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Why does the property market cycle?

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Moreton Investor (5), Property Management, Real estate Moreton, Mortgage Broker Moreton, Moreton property market, property market cycle

The residential property market does cycle. Moreton Investor (5), Property Management, Real estate Moreton, Mortgage Broker Moreton, Moreton property market, property market cycle

This time around isn’t that much different from the last time & the times before that.  There is always talk about “how it will be different” this time around.  But history shows that there is a set of certain variables which, when combined in the right way (like ingredients in a recipe), drive the property cycle.  The residential market is set to improve; & in some locations & for certain product types, quite substantially.

Five market phases

There are five phases of the property cycle – trough, upswing, peak, downturn & recovery.

Since 1880 – the date when housing statistics started to be recorded – there have been ten cycles in Australia.  They have averaged eight years in length from trough to trough or peak to peak.  There have usually been five years of improving market conditions – historically end values rose 11% per annum.  There are also periods of decline, averaging three years in duration, where values – in the past – have fallen, on average, by 5% for each of the three downturn years.  Overall, Australian residential property owners have – again in the past – enjoyed annual capital gains of 8.5% per annum when property is held for a whole cycle.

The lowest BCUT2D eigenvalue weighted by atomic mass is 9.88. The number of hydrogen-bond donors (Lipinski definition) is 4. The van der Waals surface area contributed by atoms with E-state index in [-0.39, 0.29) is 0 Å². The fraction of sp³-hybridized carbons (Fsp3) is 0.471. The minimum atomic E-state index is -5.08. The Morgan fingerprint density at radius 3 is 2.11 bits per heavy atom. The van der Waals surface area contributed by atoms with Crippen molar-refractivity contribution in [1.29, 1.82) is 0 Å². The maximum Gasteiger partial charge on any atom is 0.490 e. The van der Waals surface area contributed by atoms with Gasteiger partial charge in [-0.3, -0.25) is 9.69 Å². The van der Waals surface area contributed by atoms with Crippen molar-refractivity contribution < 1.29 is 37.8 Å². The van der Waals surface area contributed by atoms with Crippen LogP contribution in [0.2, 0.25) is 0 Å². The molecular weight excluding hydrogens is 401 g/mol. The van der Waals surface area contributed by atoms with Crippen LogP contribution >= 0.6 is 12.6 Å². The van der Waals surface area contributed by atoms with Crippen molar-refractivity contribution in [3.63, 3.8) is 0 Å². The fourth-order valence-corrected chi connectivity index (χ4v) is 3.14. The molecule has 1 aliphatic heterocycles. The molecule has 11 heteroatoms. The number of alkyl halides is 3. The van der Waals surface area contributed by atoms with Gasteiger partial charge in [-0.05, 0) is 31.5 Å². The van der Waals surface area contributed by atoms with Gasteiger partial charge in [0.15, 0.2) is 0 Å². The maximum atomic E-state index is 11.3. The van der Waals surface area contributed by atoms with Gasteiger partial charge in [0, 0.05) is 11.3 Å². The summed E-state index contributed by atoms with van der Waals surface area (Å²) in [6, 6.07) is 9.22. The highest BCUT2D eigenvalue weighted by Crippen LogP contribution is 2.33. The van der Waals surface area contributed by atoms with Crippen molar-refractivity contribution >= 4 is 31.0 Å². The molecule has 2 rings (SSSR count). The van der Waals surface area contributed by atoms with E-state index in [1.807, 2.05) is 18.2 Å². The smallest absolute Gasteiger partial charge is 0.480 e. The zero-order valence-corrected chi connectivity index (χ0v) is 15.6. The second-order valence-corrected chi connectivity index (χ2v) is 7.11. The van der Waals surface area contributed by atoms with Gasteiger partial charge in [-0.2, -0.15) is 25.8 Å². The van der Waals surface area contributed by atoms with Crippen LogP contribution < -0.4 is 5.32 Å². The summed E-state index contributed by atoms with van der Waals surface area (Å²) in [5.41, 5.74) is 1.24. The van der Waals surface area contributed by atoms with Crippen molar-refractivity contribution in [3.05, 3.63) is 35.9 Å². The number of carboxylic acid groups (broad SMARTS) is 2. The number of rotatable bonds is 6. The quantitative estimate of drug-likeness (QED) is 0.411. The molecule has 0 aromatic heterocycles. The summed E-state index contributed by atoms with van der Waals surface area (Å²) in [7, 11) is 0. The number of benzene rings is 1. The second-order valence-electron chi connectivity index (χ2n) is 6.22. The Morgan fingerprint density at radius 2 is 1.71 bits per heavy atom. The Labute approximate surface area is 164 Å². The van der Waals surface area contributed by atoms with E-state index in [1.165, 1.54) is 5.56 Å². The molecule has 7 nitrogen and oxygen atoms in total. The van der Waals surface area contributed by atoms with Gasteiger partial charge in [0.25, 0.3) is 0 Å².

Recovery markets

Many residential markets across Australia are in the recovery phase of the property cycle.

Four capitals are in the recovery position including Brisbane, Sydney, Perth & Darwin.  Several Queensland regions have also entered a recovery phase being Bundaberg; Toowoomba; Rockhampton; Mackay & Townsville.  The recent flooding in Bundy might hold them back a while, but the broad indicators do suggest that Bundaberg is set to improve.  Three Queensland markets are knocking on the recovery door, so to speak, and these include Ipswich, the Gold Coast & the Sunshine Coast.

The recovery phase is characterised by these measures:

  • Rising sales
  • A return to price growth, albeit usually quite mild
  • Improving yields
  • More building activity
  • A more equal market i.e. not a buyer’s or seller’s market

Wider market influences

So back to the original premise of property cycles, here are my thoughts on what drives the cycle: